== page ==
Maya Jasanoff in The Guardian:
About a century ago, a series of giant murals was unveiled in the Palace of Westminster depicting the “Building of Britain”, which bounded in eight set-pieces from King Alfred’s long-ships beating back the Danes in 877 to bewigged parliamentarians presenting Queen Anne with the articles of Union in 1707. The penultimate scene travels to India in 1614, where the Mughal emperor Jahangir receives an ambassador from King James I, on a mission to promote trade with the newly chartered English East India Company.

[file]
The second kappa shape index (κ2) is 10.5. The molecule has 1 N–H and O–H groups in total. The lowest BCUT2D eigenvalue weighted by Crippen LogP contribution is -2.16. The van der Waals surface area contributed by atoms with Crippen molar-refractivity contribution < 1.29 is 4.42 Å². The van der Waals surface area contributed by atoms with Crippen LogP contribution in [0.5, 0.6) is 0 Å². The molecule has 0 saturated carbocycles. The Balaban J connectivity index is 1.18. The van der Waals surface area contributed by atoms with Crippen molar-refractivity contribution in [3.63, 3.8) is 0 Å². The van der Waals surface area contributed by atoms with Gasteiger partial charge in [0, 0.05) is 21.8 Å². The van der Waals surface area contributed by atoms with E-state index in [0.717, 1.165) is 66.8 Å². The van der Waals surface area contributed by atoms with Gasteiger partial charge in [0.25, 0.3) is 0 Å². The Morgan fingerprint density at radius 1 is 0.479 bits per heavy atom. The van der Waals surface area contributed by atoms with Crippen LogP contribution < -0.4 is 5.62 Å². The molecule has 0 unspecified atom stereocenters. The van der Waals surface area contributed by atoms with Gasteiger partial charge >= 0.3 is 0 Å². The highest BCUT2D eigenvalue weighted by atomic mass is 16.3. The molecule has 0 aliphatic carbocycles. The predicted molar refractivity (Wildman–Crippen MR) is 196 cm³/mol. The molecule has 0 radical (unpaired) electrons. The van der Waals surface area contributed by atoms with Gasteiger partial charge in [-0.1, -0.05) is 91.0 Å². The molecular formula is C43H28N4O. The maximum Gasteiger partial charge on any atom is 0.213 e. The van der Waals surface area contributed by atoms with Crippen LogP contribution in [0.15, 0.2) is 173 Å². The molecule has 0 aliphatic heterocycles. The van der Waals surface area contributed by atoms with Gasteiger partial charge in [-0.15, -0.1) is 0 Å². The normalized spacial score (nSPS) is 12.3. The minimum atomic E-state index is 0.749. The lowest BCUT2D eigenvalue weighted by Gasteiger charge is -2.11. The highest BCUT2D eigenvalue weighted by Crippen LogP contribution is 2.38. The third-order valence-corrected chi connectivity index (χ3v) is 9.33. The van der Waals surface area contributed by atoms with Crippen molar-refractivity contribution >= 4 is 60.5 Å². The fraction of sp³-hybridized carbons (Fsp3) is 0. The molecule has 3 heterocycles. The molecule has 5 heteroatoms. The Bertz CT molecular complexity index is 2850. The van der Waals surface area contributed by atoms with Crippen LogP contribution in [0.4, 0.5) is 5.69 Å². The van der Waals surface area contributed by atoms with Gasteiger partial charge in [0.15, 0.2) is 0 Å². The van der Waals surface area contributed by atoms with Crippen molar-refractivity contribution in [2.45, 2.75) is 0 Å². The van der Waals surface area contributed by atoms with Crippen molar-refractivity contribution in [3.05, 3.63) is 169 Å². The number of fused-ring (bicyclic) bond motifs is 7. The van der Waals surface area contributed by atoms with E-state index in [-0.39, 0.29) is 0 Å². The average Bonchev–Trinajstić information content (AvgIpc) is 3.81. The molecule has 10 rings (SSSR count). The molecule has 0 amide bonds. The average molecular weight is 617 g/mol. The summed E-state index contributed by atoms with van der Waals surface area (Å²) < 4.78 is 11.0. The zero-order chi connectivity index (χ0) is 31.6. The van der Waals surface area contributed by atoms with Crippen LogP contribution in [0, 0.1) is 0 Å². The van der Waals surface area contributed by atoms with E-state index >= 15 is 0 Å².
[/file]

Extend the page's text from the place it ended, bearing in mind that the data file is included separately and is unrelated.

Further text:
From the hindsight of the 1920s, this embassy looked like a key step in the building of a British imperium that would end with Britain’s monarchs as India’s emperors. But the arrival of the British in India in the early 1600s looked very different at the time – and from the other side. A contemporary painting by the Mughal master miniaturist Bichitr shows a supersized Jahangir on his throne, bathed in a halo of blinding magnificence. He hands a Qur’an to a white-bearded Sufi, a pious gesture that doubles as a majestic snub: pressed into a lower corner is none other than James I, an overlooked supplicant, depicted in three-quarter profile, “an angle reserved in Mughal miniatures for the minor characters”.